24 March 2010

bagel bagel bagel bagel.

It's hard to recall when my love affair with bagels began. As far as I'm concerned I entered the world with a bagel in my hand. {Mom, perhaps you can clear up any confusion here?} But, in the past few years when scanning my grocery store shelves, I've found only gigantic buns with holes in them staring back at me. Even the bagel shops in my city featured bread-like, cookie-cuttered impostors, chock full of add-ins like raisins, cheddar, jalapenos and everything else under the sun.

People. I just want a bagel! A palm-sized, slightly misshapen, chewy little gem ready to be sliced open, toasted and slathered with butter (or, maybe cream cheese with tomato and cuke slices perched on top *drool*).

So, when my friend and baking mentor announced she would be producing homemade bagels (!) from her paradise of a kitchen, I nearly stroked out. The only thing that excited me more was sampling
one of her perfect, sesame topped wonders with my morning coffee. "I want more!" was all my stomach could squeak out; so with borrowed recipe in hand, I tied on my apron and set to work.

bagels, baby!

 {recipe borrowed - with love - from A at kempt kitchen}

{the stuff}

For the sponge:
1 tsp instant yeast
4 cups unbleached bread flour (or high gluten flour)
2 1/2 cups water

For the dough:
1/2 tsp instant yeast
3 cups bread flour (or high gluten flour) 
(up to 3/4 cup more, if needed)
2 3/4 tsp salt

To top it all off:
Sesame seeds
Poppy seeds
Rock salt
Egg wash, if you choose to swing that way

{how to do it}

Day One:

For the sponge, stir the yeast into the flour in a large bowl. Add the water and whisk until you've formed a smooth, sticky batter (just a bit thicker than pancake batter). Cover with plastic wrap and let rest at room temperature for around 2 hours.  The mixture should become quite foamy and bubbly and swell to nearly double it's size.

Once the sponge is ready, add the additional yeast and stir well. Then add 3 cups of the flour and the salt. Other recipes instruct you to now stir with a dough hook, but A and I both found our hands to work just fine. As you stir, add as much of the extra 3/4 cup flour as needed. I bailed after 1/4 cup; my dough was perfect at that point.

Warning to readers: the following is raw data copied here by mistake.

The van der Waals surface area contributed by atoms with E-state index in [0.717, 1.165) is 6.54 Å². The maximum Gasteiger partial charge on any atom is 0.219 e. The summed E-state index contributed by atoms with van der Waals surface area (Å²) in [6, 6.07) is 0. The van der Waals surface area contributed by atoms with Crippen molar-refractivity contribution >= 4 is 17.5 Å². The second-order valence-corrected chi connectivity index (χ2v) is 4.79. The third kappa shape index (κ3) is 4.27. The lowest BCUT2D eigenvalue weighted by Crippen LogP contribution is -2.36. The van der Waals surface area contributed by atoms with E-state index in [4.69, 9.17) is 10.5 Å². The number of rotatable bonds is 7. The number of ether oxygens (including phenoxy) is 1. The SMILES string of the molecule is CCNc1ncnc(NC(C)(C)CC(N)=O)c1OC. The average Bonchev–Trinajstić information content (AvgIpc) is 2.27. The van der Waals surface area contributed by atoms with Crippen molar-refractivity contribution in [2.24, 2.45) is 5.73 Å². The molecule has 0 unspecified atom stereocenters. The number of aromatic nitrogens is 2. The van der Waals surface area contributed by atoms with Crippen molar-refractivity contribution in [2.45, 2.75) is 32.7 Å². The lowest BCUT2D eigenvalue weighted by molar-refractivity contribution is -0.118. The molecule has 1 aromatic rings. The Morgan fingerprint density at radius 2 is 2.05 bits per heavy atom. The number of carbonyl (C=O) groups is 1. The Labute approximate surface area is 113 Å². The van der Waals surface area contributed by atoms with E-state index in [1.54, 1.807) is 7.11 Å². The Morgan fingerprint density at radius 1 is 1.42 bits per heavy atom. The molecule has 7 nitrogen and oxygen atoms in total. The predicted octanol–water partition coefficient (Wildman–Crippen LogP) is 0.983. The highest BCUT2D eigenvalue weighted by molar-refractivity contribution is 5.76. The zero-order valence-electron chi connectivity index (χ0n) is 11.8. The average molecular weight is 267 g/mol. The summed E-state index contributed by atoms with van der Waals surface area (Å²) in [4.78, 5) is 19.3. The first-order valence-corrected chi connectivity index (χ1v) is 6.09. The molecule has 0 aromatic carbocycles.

Knead the dough for approximately 10 minutes, until it is firm (and your arms are aching!). Other recipes suggest the dough is ready when "firm, stiffer than French bread dough" *blank stare*, or "pliable and smooth" and "satiny, but not tacky." If your dough is ready, there should be no dry flour and everything should be blended to perfection. Add more water or flour if the dough is too dry or moist. When your dough passes the windowpane test, you're ready to go.

Divide the dough into balls. I highly recommend weighing your dough balls.  I do not own a scale (a situation which will soon be remedied,) so I decided going with my gut was ok.  Not. Ok. I
ended up with monster bagels! These guys rise! A suggests 65 grams as an appropriate per bagel weight, and I defer to her. Place the dough balls on a parchment covered baking sheet and cover with a warm, damp tea towel. Let them rest for approximately 20 minutes before uncovering. 

It's time to roll. Take each ball and roll it into a sluggy worm shape, about 2/3 the thickness as your bagels will eventually be, and a bit longer than the width of your hand. Wrap the worm around your hand, joining the two ends in your palm, and roll your hand back and forth on the countertop to seal them. Return your shaped dough to the baking sheet, lightly oiling the parchment.  Cover with plastic wrap, and let rest for another 20 minutes at room temperature.

It is now time for the "float test". Drop each bagel into a bowl of room temperature water and wait for it to float. If the bagel surfaces within 10 seconds, you're ready to go. If your bagels are reluctant to come up for air, let them rest another 10 minutes, and try again. When they're ready, dry the bagels off and park the trays in the fridge overnight.

Day Two:

Preheat your oven to 500 degrees F with the two racks set in the middle, and bring a large pot of water to a boil. In small batches drop the bagels into the water and boil for one minute on each side. The longer you boil them, the chewier your bagels will be. I think I will extend the boiling time a bit on my next batch... as I like a super chewy bagel.

Once the bagels are boiled, put them back on the oiled parchment on your baking sheets. Bake for 5 minutes then rotate the pans 180 degrees and back for an additional 5 minutes or until golden - mine took about 11-13 minutes in total.

If you like, brush the tops wish egg wash at the halfway point and sprinkle with sesame or poppy seeds (or my favorite, rock salt) before rotating and returning to the oven. When the bagels are golden, take them out of the oven and let cool for as long as you can keep your hands off them.

Then butter those babies up, and take a bite!

Happy bagel-ing!!
x. {B}

No comments:

Post a Comment